Lack of clear profiles for GHPS and its components: The evaluation found that the activity profiles of CHIS and PSG documented internally and communicated externally were not complete or up-to-date. Such detailed activity profiles could help clarify the roles and responsibilities internally, for activities conducted individually, in collaboration or any service or expertise dependent activities. Another version of the profile could be developed for external public diffusion in order to improve the lack of awareness from external stakeholders identified during the evaluation.

Question: Are there alternative approaches to the current design and delivery of the Sub-activity that would allow it to meet its objectives and mandate in a more effective and efficient manner?

In reviewing four international jurisdictions to answer this evaluation question, several common themes were identified. These include emphasis on an integrated, all-hazards risk approach that combines the various elements of hazard risk reduction, namely:

  • engagement of stakeholders across levels of government;
  • community capacity building and preparedness; and
  • focus on collaborative and cost-sharing approaches.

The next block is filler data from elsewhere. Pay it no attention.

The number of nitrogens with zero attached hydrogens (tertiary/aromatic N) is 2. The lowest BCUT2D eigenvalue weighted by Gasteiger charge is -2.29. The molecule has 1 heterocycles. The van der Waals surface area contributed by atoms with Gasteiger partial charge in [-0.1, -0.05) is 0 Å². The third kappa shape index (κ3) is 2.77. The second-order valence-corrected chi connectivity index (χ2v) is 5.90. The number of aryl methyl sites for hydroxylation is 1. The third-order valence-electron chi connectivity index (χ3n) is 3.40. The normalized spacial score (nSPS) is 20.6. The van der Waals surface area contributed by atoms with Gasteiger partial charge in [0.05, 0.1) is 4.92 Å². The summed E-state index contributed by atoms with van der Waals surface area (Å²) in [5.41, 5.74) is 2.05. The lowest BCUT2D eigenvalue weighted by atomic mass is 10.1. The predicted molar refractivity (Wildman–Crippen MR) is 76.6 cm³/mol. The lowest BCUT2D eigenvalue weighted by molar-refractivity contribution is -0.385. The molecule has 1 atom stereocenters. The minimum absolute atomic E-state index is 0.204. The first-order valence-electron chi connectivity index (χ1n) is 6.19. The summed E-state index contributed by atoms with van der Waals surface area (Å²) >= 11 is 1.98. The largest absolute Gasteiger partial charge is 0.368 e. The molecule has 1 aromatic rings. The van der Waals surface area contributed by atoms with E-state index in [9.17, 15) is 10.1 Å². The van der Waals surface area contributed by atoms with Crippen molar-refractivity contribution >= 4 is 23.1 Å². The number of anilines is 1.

GHPS has been involved to varying extents in all of these areas. Other jurisdictions may have been more proactive and effective than Canada in coordinating key emergency management players and engaging a broader range of community stakeholders.

In addition, a more detailed review of the Australian system and the work of a similar agency, Geoscience Australia, revealed a range of useful performance metrics and service standards that NRCan could consider adopting to enhance its performance tracking. In terms of available resources, Canada resides in the middle of the reviewed countries, spending more than Switzerland and New Zealand but less than Australia.

To address this evaluation question, alternative approaches and best practices in four other jurisdictions were examined (Australia, New Zealand, Switzerland and the United States). It is important to point out that the different international practices best suit each country’s context. Therefore, when making comparisons, the evaluation recognizes the contextual singularities in which entities responsible for emergency management operate. The differences in the scope, breadth and depth of geohazards activities carried out by NRCan’s GHPS, as compared to the other countries examined, were taken into consideration in the following findings.